Last week I got the chance to attend civic tech pioneer mySociety’s brilliant TICTeC conference in Paris, where the agenda focused on a range of themes that included digital activism, participatory democracy and the need for civic tech as a sector to rethink the assumptions upon which it was built. As the conference closed I got the chance to sit down with mySociety CEO, Mark Cridge, to get his take on how the organisation is changing on where its focus will be over the next couple of years.
Given that much of TICTeC focused on the divisiveness of the current political climate in the UK and the US, as well as considering the role of civic tech in democracy over the coming years, it felt apt to get Cridge’s take on mySociety’s thinking on these ideas.
Cridge gave the distinct impression that mySociety is going through a period of reflection, considering how its development over the past decade has shaped its efforts and where it should be putting its focus going forward. He said:
“I think it’s part of a reflective practice, where you make progress, you consider what impact something has or has not had, you spend some time to reflect on that, and reintroduce the learnings back into the work.
“Sometimes that means pulling back and starting again, sometimes that means adapting and bringing in ideas from outside. I think there’s a general approach of that constant reflection of work. Digital transformation is not a one off activity, it’s a continual process. And what that means in practice is that what works today may not be appropriate as you learn more for tomorrow.”
Home is where the heart is
Cridge explained that mySociety grew in the early days as a result of volunteer efforts, primarily focused in the UK, but quickly grew through capital injections and income grants that saw it expand internationally. However, what’s clear is that Cridge is now taking serious consideration of the issues he can work on close to home. He said:
“So, suddenly we saw examples of our work in 40 odd countries around the world. The question mark is - and whilst we are certainly not pulling back from that - how many of those international interventions have truly been successful and impactful? Is it appropriate for us to continue to stay involved, versus handing over to a local partner? Maybe some of them aren’t impactful and should be retired.
“Also, I think there’s an understanding that there are many, many issues close to home in the UK that mySociety can be dedicating our time to.”
When I asked Cridge what issues close to him mySociety might be looking to play a part in, it’s unsurprising that the first response was Brexit. he said:
“Well, it starts with ‘B’ and ends in ‘rexit’. There’s no shortage of inequality in the UK. The society in the UK is becoming increasingly unequal and increasingly divided. Also, for me, a personal passion is around climate change and an understanding that addressing climate change really does start at home. It needs to come from a grassroots, local level. I think it’s incumbent on us to think, what can we do at a local level? Each of us needs to consider where we are and how we can bring some of the skills, knowledge and techniques we have to solve some of those problems.”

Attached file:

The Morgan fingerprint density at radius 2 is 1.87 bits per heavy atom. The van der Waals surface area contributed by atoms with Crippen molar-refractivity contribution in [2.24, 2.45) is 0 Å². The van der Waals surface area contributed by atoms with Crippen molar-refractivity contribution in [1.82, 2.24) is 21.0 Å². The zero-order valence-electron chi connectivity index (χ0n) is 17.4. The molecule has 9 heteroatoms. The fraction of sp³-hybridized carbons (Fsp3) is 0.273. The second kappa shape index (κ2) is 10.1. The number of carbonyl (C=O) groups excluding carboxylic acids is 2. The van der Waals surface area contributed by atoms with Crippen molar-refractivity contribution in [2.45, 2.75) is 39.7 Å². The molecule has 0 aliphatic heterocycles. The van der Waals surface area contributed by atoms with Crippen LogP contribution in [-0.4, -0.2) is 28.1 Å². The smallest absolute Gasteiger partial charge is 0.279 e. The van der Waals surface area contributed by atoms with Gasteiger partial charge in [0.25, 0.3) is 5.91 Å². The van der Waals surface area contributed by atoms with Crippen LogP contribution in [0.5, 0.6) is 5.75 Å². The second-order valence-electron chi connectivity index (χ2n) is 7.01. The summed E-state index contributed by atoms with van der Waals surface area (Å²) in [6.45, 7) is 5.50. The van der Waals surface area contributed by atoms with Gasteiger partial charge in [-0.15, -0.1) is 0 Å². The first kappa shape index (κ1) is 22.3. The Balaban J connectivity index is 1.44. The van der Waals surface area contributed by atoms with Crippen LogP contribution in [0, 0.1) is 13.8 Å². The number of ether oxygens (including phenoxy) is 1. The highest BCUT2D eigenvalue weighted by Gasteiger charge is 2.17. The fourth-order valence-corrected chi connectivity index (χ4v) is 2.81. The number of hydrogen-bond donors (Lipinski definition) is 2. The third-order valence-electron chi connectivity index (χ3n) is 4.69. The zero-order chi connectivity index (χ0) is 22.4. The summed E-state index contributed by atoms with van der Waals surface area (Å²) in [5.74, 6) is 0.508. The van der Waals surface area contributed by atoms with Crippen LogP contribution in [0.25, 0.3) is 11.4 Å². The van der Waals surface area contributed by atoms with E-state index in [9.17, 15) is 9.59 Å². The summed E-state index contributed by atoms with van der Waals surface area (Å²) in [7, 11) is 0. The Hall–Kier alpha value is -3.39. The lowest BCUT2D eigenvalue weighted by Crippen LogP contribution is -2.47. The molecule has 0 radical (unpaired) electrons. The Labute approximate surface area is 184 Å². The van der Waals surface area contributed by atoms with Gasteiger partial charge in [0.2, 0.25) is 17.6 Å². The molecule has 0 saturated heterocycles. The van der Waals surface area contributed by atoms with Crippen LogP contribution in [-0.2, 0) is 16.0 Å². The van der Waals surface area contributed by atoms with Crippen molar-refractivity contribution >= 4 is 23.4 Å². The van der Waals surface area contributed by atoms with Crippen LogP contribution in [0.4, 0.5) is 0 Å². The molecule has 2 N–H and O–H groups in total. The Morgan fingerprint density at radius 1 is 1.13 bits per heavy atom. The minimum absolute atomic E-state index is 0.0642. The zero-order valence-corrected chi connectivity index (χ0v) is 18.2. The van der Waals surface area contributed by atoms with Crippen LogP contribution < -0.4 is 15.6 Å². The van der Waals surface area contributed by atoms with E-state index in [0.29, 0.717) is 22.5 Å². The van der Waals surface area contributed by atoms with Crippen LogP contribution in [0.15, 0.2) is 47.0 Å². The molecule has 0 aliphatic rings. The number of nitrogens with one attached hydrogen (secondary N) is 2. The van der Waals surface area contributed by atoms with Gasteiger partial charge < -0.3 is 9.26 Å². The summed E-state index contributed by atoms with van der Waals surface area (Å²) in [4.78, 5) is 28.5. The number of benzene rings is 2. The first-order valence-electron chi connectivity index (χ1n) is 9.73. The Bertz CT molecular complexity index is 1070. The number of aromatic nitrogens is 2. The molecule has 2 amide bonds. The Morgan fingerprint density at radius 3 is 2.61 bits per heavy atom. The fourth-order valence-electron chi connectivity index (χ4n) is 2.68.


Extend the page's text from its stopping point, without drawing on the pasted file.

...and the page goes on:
Cridge said that regardless of what happens with Brexit, it’s becoming clear that the UK will continue to live in a divided society and mySociety wants to play a role in how it can address those types of challenges. For example, it has started a new programme that looks at how it could develop common models of participatory democracy, borrowing heavily from some of the examples it has seen - or worked on - around the world. Cridge said that this is being driven by the reality that in the UK it is “not common to participate in democracy outside of election time”.
And mySociety isn’t going to shy away from playing a more activist role. Cridge said:
“I think there’s definitely scope for mySociety to take on a more active aspect to its work. But being non-partisan is an important aspect of our work. We need to retain that neutrality. But being neutral doesn’t mean that we lack values and ethics, and I think that’s an important distinction.
“Climate change is a good example. We are literally at the starting point of considering what our role should be, but I’m confident that there is a role for mySociety to play there. How we enact what we determine is the right way forward is going to be a really interesting challenge from a political point of view - how much it strays into activism point of view.”
Cridge drew on examples of participatory budgeting (PB) that he’s seen globally, where citizens play a more active role in how their local authorities spend taxpayers’ money. He said that part of the problem with divisive politics, such as the current problems surrounding Brexit, is that there has been no attempt to find common ground or consensus amongst the electorate. Equally, mySociety is considering the role that new institutions might be needed, or might be able to play in this. He said:
“I’m aware that creating space for all voices to participate is important. I think that’s why the PB stuff is interesting, because fundamentally when done right, it’s about bringing together different points of view to reach a consensus that everyone is comfortable with. And that’s certainly what led to Brexit. There was no consensus building prior to the referendum. There was no coming together prior to the referendum. And no one knew what they were ultimately voting on.
“What new institutions may be required to enable that? Because it’s not just carrying out individuals citizen assemblies processes every few months. It’s about a different way of carrying out democracy. It requires different institutions to enable that. What those institutions are is a discussion that needs to be had.”